Robert L. Mayock & David A. Cooper Professor of Medicine
Department of Medicine, Pulmonary and Critical Care Division, Perelman School of Medicine, University of Pennsylvania , USA
Epithelial Cell Dysfunction In Lung Fibrosis: It’s About Proteostasis and Quality Control
Host: L. Braga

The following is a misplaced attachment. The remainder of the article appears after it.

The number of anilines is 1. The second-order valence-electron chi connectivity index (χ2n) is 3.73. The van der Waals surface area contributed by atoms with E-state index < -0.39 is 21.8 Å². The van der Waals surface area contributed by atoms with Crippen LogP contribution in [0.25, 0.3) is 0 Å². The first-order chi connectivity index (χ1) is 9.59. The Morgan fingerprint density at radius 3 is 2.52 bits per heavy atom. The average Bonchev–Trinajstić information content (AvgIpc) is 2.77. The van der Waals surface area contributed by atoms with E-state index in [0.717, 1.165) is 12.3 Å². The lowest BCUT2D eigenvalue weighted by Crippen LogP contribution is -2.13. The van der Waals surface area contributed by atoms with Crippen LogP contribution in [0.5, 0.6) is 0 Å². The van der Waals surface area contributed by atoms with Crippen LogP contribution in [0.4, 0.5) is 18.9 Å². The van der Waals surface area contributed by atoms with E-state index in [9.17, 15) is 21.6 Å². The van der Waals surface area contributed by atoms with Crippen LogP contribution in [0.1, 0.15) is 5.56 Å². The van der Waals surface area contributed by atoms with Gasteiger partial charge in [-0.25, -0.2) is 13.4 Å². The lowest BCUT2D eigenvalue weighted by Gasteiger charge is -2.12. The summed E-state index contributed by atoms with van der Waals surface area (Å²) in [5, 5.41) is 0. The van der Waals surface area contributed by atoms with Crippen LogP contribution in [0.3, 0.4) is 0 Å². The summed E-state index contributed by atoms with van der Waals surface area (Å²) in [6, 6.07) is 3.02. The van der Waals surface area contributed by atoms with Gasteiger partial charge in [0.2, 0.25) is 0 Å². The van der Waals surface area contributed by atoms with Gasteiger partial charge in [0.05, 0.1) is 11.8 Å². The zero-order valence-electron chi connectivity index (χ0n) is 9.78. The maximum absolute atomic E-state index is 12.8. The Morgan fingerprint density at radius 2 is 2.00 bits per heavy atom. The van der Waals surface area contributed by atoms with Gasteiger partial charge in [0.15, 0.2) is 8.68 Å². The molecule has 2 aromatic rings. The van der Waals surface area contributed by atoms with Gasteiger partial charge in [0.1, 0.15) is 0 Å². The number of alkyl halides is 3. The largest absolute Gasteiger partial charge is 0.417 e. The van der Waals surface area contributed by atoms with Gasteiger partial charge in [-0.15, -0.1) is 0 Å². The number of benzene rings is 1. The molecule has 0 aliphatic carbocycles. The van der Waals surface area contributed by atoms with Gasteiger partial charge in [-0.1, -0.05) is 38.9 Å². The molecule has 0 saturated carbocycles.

Idiopathic Pulmonary fibrosis (IPF) is a devastating interstitial lung disease (ILD) of older adults characterized by disruption of distal lung architecture that ultimately leads to scar formation, abnormal gas exchange, and respiratory failure. The identification of rare IPF associated genetic variants has provided valuable insight into cells and pathways that participate in fibrotic lung remodeling as part of a paradigm shift in which dysfunctional AT2 cells serve as a proximal driver of lung fibrosis. Coupled with the recent identification of a population of “reprogrammed” AT2 cells in human IPF lungs deficient in classic AT2 transcriptional programs and enriched in profibrotic mediators, new opportunities are emerging for therapeutic discovery for IPF. In this seminar we will explore the biology of the alveolar epithelial type 2 (AT2) cell-restricted Surfactant Protein C (SP-C) protein and discuss the use of known IPF- associated SP-C gene (SFTPC) variants and their aberrant proprotein isoforms as substrates in preclinical models to probe how the functional disruption in epithelial cell proteostasis and cell quality control (QC) participate in aberrant lung injury / repair. We will review the AT2 cell response to mutant SFTPC (unfolded protein response signaling, ubiquitin-proteasome degradation, disrupted macroautophagy, and ER stress) as well as recently published in vivo proof of concept studies showing disrupted AT2 QC can promote epithelial cell reprogramming and fibrotic remodeling. The data will be discussed in terms of underrepresented pathways of IPF pathogenesis and the added equipoise for using an array of experimental platforms to catalyze discovery and testing of new IPF therapies.
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